Article / News

RPGs Coming This Week, 5/10/21

Sovereign assaults the Citadel in Mass Effect.

Rumors of my alien abduction were greatly exaggerated.

I was, in fact, camping! It was a lovely time, and I finished a couple of books courtesy of my Kindle Fire, nestled beside a bonfire, eating fire-roasted chicken drumsticks. It felt a bit Final Fantasy XV, except far less melodramatic and none of us were wearing leather. And we weren’t en route to get me hitched to a faraway lady. And the food wasn’t quite as good. And nobody took any pictures. And you know, it was actually nothing like Final Fantasy XV.

What’s up this week? Well, do you want to be Merlin’s hand? Perhaps a trippy traipse through memorable art is more your style? We’ve also got the conception of a lad named Jin, a druidic conflict in my very own homeland, a twofer mystery misadventure, and last but not least, my favorite science fiction video game trilogy on the Citadel.

Ready when you are, Shepard.

The Hand of Merlin (Early Access) – May 11th (Windows)

A top-down view of a dangerous dungeon in The Hand of Merlin.

Most retellings paint the story of Arthurian Legend in broad fantasy strokes befitting the fragmented source material. At first glance, I figured The Hand of Merlin was more of the same. Surprisingly, it’s not. There’s a neat wrinkle in this version, a wrinkle that involves a sci-fi coat of paint. All throughout the cosmos, every world has its own King Arthur, its own Camelot, its own Guinevere, and more. In each instance, Arthur is chosen from among the populace because of their personal prowess. From what I’ve gathered, balancing all these worlds isn’t easy, and when dark forces conspire to do customarily villainous things, poor Merlin is trapped for eons in a dank dungeon. Not the cool kind of dank, either. That’s where you come in. Help the old lad out by exploring multiple realms in this roguelike strategy RPG with delicious horror infusions. The Hand of Merlin won’t be in its completed state for 4-6 months, but you can get a taste for its hybrid fantasy/sci-fi self this week.

Fire: Ungh’s Quest – May 12th (Switch)

The impressionist and downright strange art style of Fire: Ungh's Quest showing the main character and a grey colored dinosaur.

Fire made its debut back in 2015 for Windows, Linux, Mac, iOS, and a long-lost pal called the Wii U. While I haven’t played it before, I hear-tell that Daedalic Entertainment’s quirky-looking gem is a charming gig. The game also apparently has some truly tough puzzles that’ll make you feel just as stumped as, well, the main character appears to be at least 90% of the time that he’s on-screen. (Call it the “caveman aesthetic.” It’s a bit rude to the hard-working and industrious folk who actively populated the world way back when, but then, this is a game about being a hard-working and industrious caveman, so I suppose it passes.) Doubtless aware that their original game’s title was too deft and direct, Daedalic Entertainment is back with Fire: Ungh’s Quest, out this week on the Wii U’s far more popular successor. As with the previous version, your task is to journey through the Stone Age in search of — natch — fire. Inside a volcano? Away you go. Into the innards of an ailing dinosaur? Of course. Across time itself? Duh. You’re going boldly. Ungh’s Quest contains exactly as much dialogue and written text as the original, which is to say, none, so if you’re overloaded with a visual novel backlog, I cannot think of a stronger in-between recommendation.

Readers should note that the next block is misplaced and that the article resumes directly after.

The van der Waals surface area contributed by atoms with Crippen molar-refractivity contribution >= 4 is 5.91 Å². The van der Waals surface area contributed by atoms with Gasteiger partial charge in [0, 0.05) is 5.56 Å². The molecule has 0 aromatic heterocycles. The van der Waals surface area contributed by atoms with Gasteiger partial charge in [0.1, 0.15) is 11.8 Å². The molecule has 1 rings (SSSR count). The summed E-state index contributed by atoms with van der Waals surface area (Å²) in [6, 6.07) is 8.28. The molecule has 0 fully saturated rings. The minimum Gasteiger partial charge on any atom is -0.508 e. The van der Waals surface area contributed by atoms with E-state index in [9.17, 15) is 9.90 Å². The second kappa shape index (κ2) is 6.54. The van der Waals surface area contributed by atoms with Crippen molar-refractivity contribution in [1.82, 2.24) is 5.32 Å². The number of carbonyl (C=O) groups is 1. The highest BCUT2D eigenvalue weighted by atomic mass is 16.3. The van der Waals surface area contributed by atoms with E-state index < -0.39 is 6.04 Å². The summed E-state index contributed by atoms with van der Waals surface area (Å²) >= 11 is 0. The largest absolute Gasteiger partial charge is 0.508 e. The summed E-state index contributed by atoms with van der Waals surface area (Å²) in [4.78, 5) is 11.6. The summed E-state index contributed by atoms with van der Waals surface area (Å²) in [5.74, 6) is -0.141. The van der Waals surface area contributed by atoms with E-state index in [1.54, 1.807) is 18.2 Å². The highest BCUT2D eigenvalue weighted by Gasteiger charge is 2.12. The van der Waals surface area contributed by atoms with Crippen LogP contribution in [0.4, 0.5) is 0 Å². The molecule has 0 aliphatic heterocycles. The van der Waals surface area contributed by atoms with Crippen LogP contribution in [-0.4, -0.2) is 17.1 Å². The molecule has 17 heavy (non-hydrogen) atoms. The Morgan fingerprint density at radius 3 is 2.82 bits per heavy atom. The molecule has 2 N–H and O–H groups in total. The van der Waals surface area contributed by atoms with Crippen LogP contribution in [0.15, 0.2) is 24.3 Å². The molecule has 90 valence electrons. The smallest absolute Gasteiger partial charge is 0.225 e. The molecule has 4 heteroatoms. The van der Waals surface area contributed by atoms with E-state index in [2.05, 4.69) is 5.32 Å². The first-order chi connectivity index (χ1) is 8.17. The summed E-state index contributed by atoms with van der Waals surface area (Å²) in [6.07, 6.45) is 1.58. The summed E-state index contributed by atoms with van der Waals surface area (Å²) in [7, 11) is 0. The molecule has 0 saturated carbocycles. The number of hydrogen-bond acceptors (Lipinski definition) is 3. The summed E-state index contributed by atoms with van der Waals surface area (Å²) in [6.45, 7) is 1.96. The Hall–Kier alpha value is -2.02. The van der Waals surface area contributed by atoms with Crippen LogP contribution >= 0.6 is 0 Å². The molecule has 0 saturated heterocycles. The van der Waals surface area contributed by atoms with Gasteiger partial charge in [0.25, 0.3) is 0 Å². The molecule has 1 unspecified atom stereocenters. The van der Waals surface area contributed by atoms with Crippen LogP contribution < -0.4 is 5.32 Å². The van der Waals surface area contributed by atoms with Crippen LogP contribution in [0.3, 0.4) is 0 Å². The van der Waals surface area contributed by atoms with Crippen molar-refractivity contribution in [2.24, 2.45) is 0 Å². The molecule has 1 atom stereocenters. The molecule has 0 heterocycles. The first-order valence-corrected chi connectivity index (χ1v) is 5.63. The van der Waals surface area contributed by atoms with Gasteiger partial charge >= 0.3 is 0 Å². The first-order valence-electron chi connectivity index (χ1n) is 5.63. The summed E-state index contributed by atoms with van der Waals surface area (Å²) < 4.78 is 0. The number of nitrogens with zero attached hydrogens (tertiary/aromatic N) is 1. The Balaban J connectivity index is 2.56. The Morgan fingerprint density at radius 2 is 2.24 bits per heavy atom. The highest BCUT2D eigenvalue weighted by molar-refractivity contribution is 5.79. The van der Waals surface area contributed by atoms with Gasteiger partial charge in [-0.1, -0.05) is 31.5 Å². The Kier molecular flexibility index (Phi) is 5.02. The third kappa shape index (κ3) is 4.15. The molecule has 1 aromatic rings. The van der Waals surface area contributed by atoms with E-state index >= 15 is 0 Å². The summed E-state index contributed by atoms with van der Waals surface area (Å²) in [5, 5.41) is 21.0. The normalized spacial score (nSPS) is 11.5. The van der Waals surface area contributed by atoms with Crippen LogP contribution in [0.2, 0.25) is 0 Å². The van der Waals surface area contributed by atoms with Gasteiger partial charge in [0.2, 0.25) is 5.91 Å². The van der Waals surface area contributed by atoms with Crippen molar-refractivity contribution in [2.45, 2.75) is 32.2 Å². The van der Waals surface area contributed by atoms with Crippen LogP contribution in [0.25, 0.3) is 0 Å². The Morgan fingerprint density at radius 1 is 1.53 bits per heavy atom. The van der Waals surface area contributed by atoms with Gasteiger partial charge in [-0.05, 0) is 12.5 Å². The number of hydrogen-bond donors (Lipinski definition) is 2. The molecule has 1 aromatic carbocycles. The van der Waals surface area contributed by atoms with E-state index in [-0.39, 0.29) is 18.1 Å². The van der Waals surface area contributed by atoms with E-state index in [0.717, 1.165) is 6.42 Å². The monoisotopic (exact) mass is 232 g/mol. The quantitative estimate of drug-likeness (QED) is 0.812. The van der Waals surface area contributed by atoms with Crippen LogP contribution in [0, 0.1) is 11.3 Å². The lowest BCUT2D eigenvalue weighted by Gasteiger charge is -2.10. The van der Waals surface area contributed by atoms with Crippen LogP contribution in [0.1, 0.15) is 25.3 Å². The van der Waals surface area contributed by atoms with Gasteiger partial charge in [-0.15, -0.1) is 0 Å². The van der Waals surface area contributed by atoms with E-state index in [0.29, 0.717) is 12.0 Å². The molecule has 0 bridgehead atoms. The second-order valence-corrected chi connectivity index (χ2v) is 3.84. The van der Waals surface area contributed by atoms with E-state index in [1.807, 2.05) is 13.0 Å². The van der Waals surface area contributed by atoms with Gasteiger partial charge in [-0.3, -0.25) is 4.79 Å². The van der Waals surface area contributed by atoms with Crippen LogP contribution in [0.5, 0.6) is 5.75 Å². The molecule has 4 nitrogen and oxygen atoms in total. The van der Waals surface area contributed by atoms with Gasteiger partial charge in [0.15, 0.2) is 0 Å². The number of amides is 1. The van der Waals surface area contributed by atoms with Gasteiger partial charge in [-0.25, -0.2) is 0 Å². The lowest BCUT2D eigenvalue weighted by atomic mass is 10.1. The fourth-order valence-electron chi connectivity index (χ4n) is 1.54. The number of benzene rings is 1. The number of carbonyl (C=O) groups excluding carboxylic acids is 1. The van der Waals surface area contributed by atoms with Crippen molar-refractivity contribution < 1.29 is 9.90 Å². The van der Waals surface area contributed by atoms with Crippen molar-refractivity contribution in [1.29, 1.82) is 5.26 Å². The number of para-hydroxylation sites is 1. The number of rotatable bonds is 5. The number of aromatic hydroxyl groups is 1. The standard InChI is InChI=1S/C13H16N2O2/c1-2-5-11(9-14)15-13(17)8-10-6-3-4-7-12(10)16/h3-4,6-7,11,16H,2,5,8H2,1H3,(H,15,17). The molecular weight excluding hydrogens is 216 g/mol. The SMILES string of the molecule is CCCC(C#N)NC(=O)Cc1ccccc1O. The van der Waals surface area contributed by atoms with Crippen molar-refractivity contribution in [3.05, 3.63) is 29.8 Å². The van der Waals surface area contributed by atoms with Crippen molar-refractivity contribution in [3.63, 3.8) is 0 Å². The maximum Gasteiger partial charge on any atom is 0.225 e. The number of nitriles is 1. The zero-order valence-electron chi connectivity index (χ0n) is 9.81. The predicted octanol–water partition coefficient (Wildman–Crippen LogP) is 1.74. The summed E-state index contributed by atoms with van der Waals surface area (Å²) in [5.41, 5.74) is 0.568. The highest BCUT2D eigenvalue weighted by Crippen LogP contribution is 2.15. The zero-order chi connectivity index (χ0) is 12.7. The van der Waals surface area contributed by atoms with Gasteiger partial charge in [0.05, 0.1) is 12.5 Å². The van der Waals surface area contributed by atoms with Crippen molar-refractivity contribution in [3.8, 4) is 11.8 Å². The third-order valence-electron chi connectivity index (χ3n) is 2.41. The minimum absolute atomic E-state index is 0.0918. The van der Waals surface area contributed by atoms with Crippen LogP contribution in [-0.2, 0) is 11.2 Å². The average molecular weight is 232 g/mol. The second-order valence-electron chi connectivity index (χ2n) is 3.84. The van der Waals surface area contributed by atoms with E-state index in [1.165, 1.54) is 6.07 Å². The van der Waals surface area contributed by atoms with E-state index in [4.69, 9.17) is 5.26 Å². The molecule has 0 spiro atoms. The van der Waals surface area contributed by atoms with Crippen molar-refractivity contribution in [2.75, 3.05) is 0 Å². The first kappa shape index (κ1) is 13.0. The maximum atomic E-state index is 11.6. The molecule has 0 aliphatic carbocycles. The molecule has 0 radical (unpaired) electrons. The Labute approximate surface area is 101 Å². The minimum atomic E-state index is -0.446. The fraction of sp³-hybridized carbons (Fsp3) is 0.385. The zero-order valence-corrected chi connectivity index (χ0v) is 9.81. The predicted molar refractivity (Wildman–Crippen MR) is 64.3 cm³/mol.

Jin Conception – May 12th (Switch, Windows)

Levi, Jen and Trent are in combat in the middle of a mysterious-looking forest with bubble trees Christmas presents and lights hanging off of them, in Jin Conception.

Jin Conception is a social deduction fantasy thriller turn-based JRPG.” So says Jin Wave Studio LLC, the publisher and developer of this social deduction fantasy thrilled turn-based JRPG. Who am I to doubt them? Eight playable characters sounds like a good chunk of people. Though evidently, two of them vanish without a trace, and three enter a place called Final Layer which I’m guessing is a dark void into a netherworld. But I’d prefer it were the toppings on a Chicago-style pizza instead. Can you imagine? A social deduction fantasy thriller turn-based JRPG set entirely atop a Chicago-style deep dish. My mouth is watering just thinking about it. Oh well. But let’s not write off Jin Conception just yet. Multiple endings, tactical trap-laying, a dude with spiky hair, and gameplay mechanics called “Double and Triple Jin Techs” combine to forge at least some cursory interest on my part. Heck, Jin is even an option in the battle UI, right there with Attack, Items, and Status. If your name happens to be Jin, this must be your birthday.

Assassin’s Creed Valhalla: Wrath of the Druids (DLC) – May 13th (PS4, PS5, XB1, Xbox Series, Windows, Stadia)

Eivor on horseback gazes upon a stone circle in Assassin's Creed Valhalla's Wrath of the Druids DLC.

Back when the incredibly talented Eva Padilla reviewed Assassin’s Creed Valhalla, she expressed more or less my exact same feelings on the game: stellar audio design, a captivating open world, a strong narrative and welcome accessibility options are all somewhat hampered by the typical bloat and blatant corporate ideology of many of Ubisoft’s heavy hitters. In other words, Valhalla is a pretty good game, and while I’m not quite chomping at the bit to continue Eivor’s story, I’ve still got this first big DLC on the backlog. Wrath of the Druids brings Eivor and friends to the eerie realm called Ireland, which just so happens to be where your humble author can trace nearly their entire ancestry. Back in the days of the Vikings, however, Ireland was kind of a boogeyman island. My ancestors were real party-goers, and if Ubisoft is to be believed, at least a few of them belonged to a cult called the Children of Danu who are up to no good and have started making trouble in the neighborhood. The local Gaelic kings got in one little fight, and their moms got scared, so they said, “we’re enlisting those Norwegians to safeguard us from despair.” Wrath of the Druids is out on everything not called a Nintendo Switch this Thursday.